MAHLE reveals new modular filter concept for fuel cells
New standardised air filters reduce development times and costs of fuel cell applications; new approach brings suitability of fuel cell tech for the mass market a significant step closer
MAHLE has developed two standardised air filter solutions for fuel cells. With this new modular approach, MAHLE says it is able to significantly reduce development times and costs,with developers now having direct access to a fully developed ‘off-the-shelf’ component instead of having to design individual solutions for each vehicle.
The new MAHLE air filters for cells with an output of 25–50 kW or 80–120 kW reliably protect fuel cells from harmful gases and particles, ensuring the operation of the fuel cell over the entire service life of a vehicle and minimizing the use of expensive catalysts.
“MAHLE has extensive expertise in air filtration, which we’re now benefiting from in the development and production of reliable filter solutions for fuel cell vehicles,” explains Dr. Martin Berger, head of Corporate Research and Advanced Engineering at MAHLE. “By making the design of the air tract simpler, faster, and cheaper with our new standardized approach, we’re bringing the suitability of this future technology for the mass market a significant step closer.”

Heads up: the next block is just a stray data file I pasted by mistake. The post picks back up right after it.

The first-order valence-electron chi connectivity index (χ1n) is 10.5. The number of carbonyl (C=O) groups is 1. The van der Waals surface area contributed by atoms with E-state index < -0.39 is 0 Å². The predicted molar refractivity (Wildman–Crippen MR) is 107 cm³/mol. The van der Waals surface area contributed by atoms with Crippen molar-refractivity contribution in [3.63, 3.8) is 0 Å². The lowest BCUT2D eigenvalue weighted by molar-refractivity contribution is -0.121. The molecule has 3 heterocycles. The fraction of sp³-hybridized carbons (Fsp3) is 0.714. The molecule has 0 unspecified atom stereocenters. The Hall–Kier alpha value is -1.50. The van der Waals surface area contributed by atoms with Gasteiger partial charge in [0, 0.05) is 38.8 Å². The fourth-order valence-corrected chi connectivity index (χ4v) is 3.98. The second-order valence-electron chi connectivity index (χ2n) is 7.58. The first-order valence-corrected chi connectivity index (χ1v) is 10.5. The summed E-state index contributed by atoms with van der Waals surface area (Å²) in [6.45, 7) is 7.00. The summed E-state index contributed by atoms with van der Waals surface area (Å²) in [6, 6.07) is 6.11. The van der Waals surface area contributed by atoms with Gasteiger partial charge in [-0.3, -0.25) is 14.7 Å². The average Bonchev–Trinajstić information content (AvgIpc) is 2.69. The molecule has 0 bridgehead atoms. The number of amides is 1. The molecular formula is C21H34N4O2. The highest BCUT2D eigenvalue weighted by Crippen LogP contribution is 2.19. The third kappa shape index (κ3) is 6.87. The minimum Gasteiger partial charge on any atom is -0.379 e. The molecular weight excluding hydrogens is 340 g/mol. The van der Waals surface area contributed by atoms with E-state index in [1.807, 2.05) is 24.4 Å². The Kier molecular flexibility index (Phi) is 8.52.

Helping minimise manufacturing costs
Fuel cells contain platinum as a catalyst. It is used to convert hydrogen and oxygen into water, with the energy generated in the reaction being released in the form of electrical energy. The fewer harmful gases entering the cell, the less platinum is needed to ensure that it remains operational over the service life of the vehicle. Platinum is rare and expensive, so using efficient filters to increase the degree of purity of the supply air means lower manufacturing costs.
In order to reliably protect fuel cells and thus make them attractive to the consumer from a price perspective, MAHLE says it relies on a highly effective filter medium consisting of several layers: a substrate material ensures mechanical stability, while a particulate filter layer blocks 99.9 percent of unwanted particles. A molecular layer prevents ammonia from entering the fuel cell, an activated carbon layer absorbs unwanted hydrocarbons, and an additional, specially impregnated activated carbon layer stops sulfur dioxide, hydrogen sulfide, and nitrogen oxides from reaching the cell.
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